Our work starts from the idea that people are making conscious decisions to aid the circulation of certain content because they see it as a meaningful contribution to their ongoing conversations, a gift which they can share with people they care about. As they circulate this content, they first are playing key roles in appraising its value at a time of exploding media options; they also help to frame the content, helping it to fit better into the ongoing social interactions; they may also build upon, appropriate, transform, and remix the content further extending its shelf life and enabling its broader circulation.

NU: One of the things I found most fascinating about your current exploration was your distinction between ordinary Internet users, who operate according to the gift economy, and media companies that operate according to market logic. Can you explain?

HJ: Basically, spreadable media moves between commercial and noncommercial economies. For the producer, the content may be a commodity or a promotion; for the consumer, it is a resource or a gift. The producer is appraising the transaction based on its economic value. While the consumer makes a decision about whether the price is too high for the value of the content, they are also making decisions based on the social or sentimental value of the content. When they pass that content along to their friends, they do so because they value their friends far more than because they want to promote the economic interests of producers. When they consume media, they often do so so that they have currency they need in the social interactions we have around media.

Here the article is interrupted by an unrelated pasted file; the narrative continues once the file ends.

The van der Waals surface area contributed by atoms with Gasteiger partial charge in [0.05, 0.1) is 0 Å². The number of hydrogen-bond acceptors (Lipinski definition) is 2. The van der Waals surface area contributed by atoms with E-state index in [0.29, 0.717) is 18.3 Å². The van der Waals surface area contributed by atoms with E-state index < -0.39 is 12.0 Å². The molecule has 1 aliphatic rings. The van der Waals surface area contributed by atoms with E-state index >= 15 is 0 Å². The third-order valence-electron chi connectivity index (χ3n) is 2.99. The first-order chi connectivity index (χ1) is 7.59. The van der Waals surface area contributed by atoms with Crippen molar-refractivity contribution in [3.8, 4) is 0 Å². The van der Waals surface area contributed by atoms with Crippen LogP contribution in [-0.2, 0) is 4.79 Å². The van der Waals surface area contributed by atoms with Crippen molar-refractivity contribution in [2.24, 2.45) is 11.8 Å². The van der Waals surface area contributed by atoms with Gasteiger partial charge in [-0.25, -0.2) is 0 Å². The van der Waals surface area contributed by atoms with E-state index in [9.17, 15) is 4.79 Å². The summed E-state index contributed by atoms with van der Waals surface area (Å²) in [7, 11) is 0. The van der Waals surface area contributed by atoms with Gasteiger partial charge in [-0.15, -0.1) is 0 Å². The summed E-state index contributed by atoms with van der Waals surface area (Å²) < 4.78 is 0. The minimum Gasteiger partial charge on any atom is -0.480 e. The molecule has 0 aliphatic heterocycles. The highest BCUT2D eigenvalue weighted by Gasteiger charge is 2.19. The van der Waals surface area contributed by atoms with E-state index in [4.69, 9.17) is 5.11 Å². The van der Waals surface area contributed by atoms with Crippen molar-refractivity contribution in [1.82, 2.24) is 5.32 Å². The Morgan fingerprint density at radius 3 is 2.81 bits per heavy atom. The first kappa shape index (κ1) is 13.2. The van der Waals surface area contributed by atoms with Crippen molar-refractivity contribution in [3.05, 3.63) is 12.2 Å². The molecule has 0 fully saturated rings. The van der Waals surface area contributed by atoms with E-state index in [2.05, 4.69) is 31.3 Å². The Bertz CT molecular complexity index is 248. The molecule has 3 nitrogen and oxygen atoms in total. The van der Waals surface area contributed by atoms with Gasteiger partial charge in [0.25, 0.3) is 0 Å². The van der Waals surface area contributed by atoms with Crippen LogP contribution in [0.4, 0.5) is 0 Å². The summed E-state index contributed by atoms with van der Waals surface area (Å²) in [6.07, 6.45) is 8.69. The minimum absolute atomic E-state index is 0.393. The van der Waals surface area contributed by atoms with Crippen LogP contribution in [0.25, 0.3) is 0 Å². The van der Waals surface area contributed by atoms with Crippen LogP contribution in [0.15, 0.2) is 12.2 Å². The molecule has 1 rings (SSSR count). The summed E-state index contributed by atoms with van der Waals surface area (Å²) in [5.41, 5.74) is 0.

Media producers need to understand the set of values and transactions which shape how their media flows in order to understand when and how it is appropriate to monetize the activities of their consumers. We are used to transforming commodities into gifts. We do it every time we go to a store to buy a bottle of wine to a dinner party. We bought it as a commodity, we give it as a gift, and the moment of transformation comes when we remove the price tag. We need to better understand the same transformation as consumers take content from commercial sites and circulate it via Twitter or Facebook to their communities.

NU: If you had to project, what might this mean for user-generated content? And what happens when we start putting paywalls up on sites?

HJ: In the case of news, we might think about many different types of user-generated content. Often, we are talking about the citizen as reporter (especially in the case of hyperlocal news), producing content which can be uploaded to news sites. We might also think about the citizen as editor, determining which news matters to their community and passing it along in a more targeted way to their friends. We might think about the citizen as commentator, who responds to the news through what they write on their blogs or updates. We might think of these media as amplifying their role as consumers, allowing them to more fully express demands for what should get more coverage, as occurred in the #cnnfail debates after the Iranian elections.